Results:

Pos No. Rider Bike Gap Best Lap Speed
1 65 J. REA Kawasaki ZX-10R   1'34.720 273,4
2 34 D. GIUGLIANO Ducati Panigale R 1.290 1'35.015 266,0
3 91 L. HASLAM Aprilia RSV4 RF 2.436 1'35.312 270,7
4 7 C. DAVIES Ducati Panigale R 2.514 1'35.289 268,7
5 66 T. SYKES Kawasaki ZX-10R 5.694 1'35.195 269,3
6 3 M. BIAGGI Aprilia RSV4 RF 5.911 1'35.346 273,4
7 81 J. TORRES Aprilia RSV4 RF 7.075 1'35.303 272,7
8 55 M. PIRRO Ducati Panigale R 10.159 1'35.490 270,0
9 1 S. GUINTOLI Honda CBR1000RR SP 17.476 1'35.868 267,3
10 60 M. VD MARK Honda CBR1000RR SP 17.589 1'35.891 267,3
11 86 A. BADOVINI BMW S1000 RR 21.744 1'35.845 270,0
12 59 N. CANEPA Ducati Panigale R 26.599 1'36.352 264,1
13 11 M. REITERBERGER BMW S1000 RR 30.402 1'36.432 266,0
14 40 R. RAMOS Kawasaki ZX-10R 36.000 1'36.373 262,8
15 44 D. SALOM Kawasaki ZX-10R 36.186 1'36.493 267,3
16 2 L. CAMIER MV Agusta F4 RR 37.572 1'36.534 259,0
17 14 R. DE PUNIET Suzuki GSX-R1000 55.983 1'36.806 266,0
18 23 C. PONSSON Kawasaki ZX-10R 1'10.593 1'37.600 259,0
19 45 G. VIZZIELLO Kawasaki ZX-10R 1'16.119 1'38.057 254,1
20 51 S. BARRAGÁN Kawasaki ZX-10R 1'16.177 1'38.659 255,9
21 75 G. RIZMAYER BMW S1000 RR 1'31.041 1'38.990 264,1
22 10 I. TOTH BMW S1000 RR 2 Laps 1'42.401 259,0

 

Round Number: 
8
2015
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Total votes: 67

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Comments

It was striking to see the ultra-smooth riding style of Biaggi compared to the guys around him! Unfortunately we did not get to see him too much, especially in race one. In race two a bit more, thanks to the fight with Torres, and to me it looked as if he was just politely staying behind him - so easy he seemed to ride. Which it probably wasn't, but to me it looked like he could go quite a bit faster. And he did pull away quite rapidly from Torres after he made the pass, so who knows...

And finishing in Sykes' rear wheel, just 5,9 seconds from the winner, that is really, really impressive!!

He really is like Lorenzo - or to be more correct, Lorenzo really is like Biaggi...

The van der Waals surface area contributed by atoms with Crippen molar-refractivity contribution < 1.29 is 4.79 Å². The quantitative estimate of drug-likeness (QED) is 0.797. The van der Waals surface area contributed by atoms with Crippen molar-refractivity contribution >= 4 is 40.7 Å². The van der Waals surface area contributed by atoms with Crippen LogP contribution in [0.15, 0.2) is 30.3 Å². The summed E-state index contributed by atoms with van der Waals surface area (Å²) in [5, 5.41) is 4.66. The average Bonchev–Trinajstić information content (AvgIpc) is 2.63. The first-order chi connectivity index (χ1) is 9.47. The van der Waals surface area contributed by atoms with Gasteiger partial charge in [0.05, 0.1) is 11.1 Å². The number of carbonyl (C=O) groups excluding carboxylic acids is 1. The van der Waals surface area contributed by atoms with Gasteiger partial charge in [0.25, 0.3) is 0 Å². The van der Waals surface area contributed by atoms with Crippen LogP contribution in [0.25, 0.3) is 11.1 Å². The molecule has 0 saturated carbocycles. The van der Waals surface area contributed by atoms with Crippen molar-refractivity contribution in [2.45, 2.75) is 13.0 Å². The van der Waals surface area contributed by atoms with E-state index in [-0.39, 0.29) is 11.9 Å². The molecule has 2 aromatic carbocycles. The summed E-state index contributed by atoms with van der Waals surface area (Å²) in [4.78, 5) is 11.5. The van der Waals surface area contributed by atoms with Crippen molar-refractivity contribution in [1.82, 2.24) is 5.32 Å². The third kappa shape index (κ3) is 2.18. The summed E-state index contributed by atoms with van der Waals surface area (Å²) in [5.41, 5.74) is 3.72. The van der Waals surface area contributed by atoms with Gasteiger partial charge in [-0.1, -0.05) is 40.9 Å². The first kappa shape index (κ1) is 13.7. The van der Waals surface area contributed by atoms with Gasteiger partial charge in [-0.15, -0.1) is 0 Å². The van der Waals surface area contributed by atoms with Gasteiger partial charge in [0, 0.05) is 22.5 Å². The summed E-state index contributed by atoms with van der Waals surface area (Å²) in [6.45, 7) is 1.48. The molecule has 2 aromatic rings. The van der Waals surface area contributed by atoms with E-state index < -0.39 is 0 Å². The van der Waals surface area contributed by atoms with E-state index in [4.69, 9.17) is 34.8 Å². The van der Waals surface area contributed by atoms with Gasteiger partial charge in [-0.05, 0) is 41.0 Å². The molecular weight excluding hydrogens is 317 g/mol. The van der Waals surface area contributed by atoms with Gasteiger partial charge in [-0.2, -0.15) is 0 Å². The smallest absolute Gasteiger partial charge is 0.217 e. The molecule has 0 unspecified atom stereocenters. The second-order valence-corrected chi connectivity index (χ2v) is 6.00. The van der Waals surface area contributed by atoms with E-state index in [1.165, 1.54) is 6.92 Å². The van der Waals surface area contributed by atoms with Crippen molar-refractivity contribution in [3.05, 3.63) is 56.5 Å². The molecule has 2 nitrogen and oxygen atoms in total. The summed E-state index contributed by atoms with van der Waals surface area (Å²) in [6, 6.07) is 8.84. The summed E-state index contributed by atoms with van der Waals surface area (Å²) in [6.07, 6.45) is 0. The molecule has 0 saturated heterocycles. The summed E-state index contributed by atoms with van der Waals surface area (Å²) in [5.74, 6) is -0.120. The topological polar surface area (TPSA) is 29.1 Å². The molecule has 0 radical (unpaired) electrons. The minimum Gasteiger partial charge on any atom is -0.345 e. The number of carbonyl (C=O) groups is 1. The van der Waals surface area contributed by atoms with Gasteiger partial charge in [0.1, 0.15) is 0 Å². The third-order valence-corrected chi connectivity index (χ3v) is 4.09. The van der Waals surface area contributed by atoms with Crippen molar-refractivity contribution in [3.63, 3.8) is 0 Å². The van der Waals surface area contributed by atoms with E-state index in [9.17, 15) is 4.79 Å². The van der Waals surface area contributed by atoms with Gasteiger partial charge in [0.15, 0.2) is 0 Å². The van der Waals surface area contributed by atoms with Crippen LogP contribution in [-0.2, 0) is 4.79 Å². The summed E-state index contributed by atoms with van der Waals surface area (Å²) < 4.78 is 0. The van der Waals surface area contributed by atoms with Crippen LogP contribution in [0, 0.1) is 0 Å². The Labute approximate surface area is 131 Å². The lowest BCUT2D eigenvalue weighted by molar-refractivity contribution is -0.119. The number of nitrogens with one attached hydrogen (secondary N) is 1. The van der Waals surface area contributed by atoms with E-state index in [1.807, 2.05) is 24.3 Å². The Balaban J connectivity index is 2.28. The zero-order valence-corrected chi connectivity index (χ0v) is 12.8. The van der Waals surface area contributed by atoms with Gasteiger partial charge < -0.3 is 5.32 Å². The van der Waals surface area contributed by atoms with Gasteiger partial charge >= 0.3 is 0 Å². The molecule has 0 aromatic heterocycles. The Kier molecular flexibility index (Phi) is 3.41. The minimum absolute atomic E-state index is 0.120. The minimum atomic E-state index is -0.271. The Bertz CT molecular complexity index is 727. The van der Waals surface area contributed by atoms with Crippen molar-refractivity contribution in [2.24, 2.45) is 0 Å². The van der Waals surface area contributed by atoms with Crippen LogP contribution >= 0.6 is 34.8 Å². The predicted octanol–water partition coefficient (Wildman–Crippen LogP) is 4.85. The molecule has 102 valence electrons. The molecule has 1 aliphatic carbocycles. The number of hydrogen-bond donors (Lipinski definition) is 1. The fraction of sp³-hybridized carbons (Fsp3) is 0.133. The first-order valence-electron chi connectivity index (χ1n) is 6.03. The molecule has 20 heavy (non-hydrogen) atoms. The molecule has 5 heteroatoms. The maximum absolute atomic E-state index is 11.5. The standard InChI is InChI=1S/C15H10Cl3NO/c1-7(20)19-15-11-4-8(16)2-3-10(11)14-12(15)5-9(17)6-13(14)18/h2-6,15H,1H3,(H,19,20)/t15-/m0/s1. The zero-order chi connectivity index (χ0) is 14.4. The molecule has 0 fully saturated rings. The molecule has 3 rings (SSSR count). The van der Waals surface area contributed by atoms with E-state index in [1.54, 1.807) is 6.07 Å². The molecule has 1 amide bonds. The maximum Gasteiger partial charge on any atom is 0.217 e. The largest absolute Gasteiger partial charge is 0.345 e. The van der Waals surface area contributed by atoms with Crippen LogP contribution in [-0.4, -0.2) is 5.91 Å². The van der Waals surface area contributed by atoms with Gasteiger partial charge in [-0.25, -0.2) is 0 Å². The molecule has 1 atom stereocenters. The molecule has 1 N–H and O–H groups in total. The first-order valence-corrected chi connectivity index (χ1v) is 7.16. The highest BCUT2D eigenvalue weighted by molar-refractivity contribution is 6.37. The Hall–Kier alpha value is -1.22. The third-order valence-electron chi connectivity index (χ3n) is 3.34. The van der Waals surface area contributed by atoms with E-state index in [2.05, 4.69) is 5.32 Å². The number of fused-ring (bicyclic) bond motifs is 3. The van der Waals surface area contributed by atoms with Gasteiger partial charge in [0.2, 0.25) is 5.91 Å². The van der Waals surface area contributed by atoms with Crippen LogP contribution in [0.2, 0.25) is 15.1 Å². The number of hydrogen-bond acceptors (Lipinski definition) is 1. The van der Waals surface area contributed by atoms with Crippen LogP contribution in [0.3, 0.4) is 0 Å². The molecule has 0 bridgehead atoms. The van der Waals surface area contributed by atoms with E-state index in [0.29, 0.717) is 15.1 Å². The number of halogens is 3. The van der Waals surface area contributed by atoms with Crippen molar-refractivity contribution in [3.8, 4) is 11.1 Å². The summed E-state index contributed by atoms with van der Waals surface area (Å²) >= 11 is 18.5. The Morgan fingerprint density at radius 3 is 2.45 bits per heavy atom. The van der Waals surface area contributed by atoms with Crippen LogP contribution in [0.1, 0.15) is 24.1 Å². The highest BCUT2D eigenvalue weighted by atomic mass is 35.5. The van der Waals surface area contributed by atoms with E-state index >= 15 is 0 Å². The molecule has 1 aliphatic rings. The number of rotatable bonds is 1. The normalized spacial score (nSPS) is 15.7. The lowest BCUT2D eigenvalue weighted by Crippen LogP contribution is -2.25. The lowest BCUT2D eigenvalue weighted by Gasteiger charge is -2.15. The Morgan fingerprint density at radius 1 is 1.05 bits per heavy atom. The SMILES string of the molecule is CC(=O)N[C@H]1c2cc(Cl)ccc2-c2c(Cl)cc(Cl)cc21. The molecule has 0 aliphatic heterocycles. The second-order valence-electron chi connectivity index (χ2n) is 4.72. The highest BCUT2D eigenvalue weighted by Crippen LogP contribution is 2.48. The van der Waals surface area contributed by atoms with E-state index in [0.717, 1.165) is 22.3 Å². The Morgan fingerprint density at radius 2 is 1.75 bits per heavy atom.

Anyway, it was a pleasure to see him ride again. Looking forward to Sepang, where he is supposed to do another wildcard appearance, as I understand it. Where he will be 44. Brilliant.

Total votes: 96

Not sure if it's just his uber smooth riding style, but Biaggi looked like he could have been updating his twitter feed, texting his missus when he'll be home, negotiating a deal on his next Ferrari and perhaps even mowing the lawn while sitting behind Torres in Race 2. It looked as if he finally got bored and then just hosed him.
I do wonder whether he was riding under instruction from Aprilia.
Either way, it was a pleasure to see him out there again. Class.

Total votes: 122

From what I remember, Biaggi was never good at pushing the boundaries and riding semi-controlled. I remember seeing him overcook many corners as soon as he got past the edge of where he was comfortable.

Total votes: 110

Max has been doing smooth for ever. Once described as being as smooth as ice on glass - (Troy Bayliss I think but happy to be told otherwise).

Agree that it was a pleasure to watch him doing it his slow hand way when all around him were making it look fast and furious.

I don't think the Eric Clapton reference is out of context do you?

Total votes: 98

Jared, I was non-plussed ("unsure how to respond or act") at your description of Sykes as non-plussed and unflustered, as to me these words are more or less antonyms. However Wiktionary gives a second meaning as "unfazed, unaffected or unimpressed". Perhaps this is what you meant. Oh well, that's another word that has been rendered useless by acquiring two contradictory meanings.

Total votes: 86

Context is king. The usage can be derived from its context, which in this case was indeed a poetic sort of implied nonchalance. 

Total votes: 100

Nonchalance, eh? Now there's a good word, and one not often used in the context of motorbike racing.

Total votes: 90